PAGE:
How to Come to Terms With an Alcoholic Parent

Dr. Linda Hancock 06. The Sixth Year Self Improvement Self Improvement_Addictions

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There's an old saying "You will never be disappointed unless you have expectations".

So often society helps feed our goals and dreams. We want the ideal family and relationships that are often portrayed in the Hallmark commercials where everyone is happy and eager to build strong connections with each other.

But life doesn't work that way and sometimes addictions set up patterns that are divisive and disappointing for the family members.

Over the years I have worked with so many clients who have been let down by an alcoholic parent who has made a promise that s/he has not kept. The child looks forward to seeing it fulfilled and hopes that "this time it will be different" only to be upset with the parent who failed to follow through as expected and themselves for trusting yet "one more time". Over time, the disappointment can turn to anger, resentment and emotional barriers that block that parent out.

Those who have advanced into a state of alcoholism have two factors to consider. They are physiologically addicted and psychologically addicted. In very general terms this means that most of their time and energy is devoted to filling the needs and wants that the addiction demands of them. Even when they truly want to meet the needs of those who they love, it is not always possible for several reasons:

  1. Sometimes they forget - They might be so focused on the drinking that it never crosses their mind that someone is depending on them for something.
  2. They might be too drunk - "One drink is too many and fifty are not enough" is a popular saying in recovery circles. When an alcoholic starts drinking, they are usually not able to stop. Perhaps they think that talking that one drink will help them to relax or prepare for the upcoming promised event. Unfortunately, it usually puts an end to it before it even begins.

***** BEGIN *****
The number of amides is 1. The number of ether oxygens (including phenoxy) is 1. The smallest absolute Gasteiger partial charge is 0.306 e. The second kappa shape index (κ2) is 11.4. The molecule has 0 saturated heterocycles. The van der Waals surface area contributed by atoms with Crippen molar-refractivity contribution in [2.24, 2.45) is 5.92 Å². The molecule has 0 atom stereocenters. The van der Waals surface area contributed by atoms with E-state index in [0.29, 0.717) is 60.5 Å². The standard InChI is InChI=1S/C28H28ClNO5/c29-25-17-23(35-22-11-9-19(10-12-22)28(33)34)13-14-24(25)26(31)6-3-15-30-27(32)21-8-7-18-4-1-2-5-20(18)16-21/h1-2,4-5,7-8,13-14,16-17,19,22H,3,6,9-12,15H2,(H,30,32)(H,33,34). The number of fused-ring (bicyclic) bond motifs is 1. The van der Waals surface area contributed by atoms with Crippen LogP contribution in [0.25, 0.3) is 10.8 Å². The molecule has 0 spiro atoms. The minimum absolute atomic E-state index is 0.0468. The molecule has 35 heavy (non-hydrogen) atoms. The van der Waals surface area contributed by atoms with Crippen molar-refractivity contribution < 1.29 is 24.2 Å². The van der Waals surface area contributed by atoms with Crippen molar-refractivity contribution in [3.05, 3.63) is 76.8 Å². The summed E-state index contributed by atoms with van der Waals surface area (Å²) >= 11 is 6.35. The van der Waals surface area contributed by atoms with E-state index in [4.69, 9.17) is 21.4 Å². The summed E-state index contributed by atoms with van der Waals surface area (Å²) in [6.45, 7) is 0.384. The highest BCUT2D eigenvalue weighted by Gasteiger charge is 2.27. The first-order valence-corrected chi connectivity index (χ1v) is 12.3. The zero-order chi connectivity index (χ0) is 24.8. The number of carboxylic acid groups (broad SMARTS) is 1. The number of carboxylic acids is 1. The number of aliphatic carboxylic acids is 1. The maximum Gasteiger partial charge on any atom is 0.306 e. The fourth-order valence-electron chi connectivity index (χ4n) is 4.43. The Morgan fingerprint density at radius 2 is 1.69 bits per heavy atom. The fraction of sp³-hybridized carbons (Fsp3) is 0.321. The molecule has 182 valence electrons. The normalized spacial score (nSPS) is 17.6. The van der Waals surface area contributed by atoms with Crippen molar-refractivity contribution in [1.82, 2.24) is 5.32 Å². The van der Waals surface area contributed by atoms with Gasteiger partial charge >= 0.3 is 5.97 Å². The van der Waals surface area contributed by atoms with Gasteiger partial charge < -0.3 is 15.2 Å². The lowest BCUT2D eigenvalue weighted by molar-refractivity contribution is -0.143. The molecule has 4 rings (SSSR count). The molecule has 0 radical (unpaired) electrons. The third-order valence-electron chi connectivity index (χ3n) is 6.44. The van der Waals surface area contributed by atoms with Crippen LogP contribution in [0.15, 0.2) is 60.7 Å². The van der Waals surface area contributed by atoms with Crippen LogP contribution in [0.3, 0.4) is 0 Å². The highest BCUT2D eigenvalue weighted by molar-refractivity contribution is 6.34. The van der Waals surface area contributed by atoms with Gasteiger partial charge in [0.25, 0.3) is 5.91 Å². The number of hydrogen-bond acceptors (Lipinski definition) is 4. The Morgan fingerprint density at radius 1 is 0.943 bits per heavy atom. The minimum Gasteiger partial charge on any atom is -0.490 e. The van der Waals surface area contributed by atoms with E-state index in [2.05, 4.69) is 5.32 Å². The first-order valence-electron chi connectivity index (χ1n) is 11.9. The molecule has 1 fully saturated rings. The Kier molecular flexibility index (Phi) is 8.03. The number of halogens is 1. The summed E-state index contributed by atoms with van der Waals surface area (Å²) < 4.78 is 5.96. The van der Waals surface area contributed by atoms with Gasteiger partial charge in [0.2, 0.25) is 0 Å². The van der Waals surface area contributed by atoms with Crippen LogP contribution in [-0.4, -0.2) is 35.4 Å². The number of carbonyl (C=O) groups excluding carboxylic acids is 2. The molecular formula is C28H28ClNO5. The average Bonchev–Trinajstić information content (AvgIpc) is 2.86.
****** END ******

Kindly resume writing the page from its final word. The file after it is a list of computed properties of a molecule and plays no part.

If you are trying to come to terms with an alcoholic parent, there are several things to consider:

  1. This is NOT your fault - Each of us chooses how we will behave and the alcoholic's behaviour is not about you. It is about their addictive habit that has led them to an extremely unhealthy way of living.
  2. You cannot "fix" another person - As much as you would like to help your parent to make different life choices, it is up to the parent to make the decision and behaviour changes.
  3. You can still have a healthy life in which you enjoy activities, relationships and health - Your parent can be an influence but you, too, have the ability to make your own decisions and live your own life.
  4. Things might never change for your parent - As sad as this might seem, some people never let go of their addictions.
  5. There are many supports with wonderful people who will help you to detach in a healthy way. Alcoholics Anonymous and associated programs such as Al-anon are there for all family members who want to access the services.

Coming to terms with an alcoholic parent is not an easy task. As long as you keep the focus on your own life and choices, however, you will find that your efforts can lead to change that will be beneficial for you!

Dr. Linda Hancock, the author of “Life is An Adventure…every step of the way” and “Open for Business Success” is a Registered Psychologist who has a private practice in Medicine Hat. She can be reached at 403-529-6877 or through email

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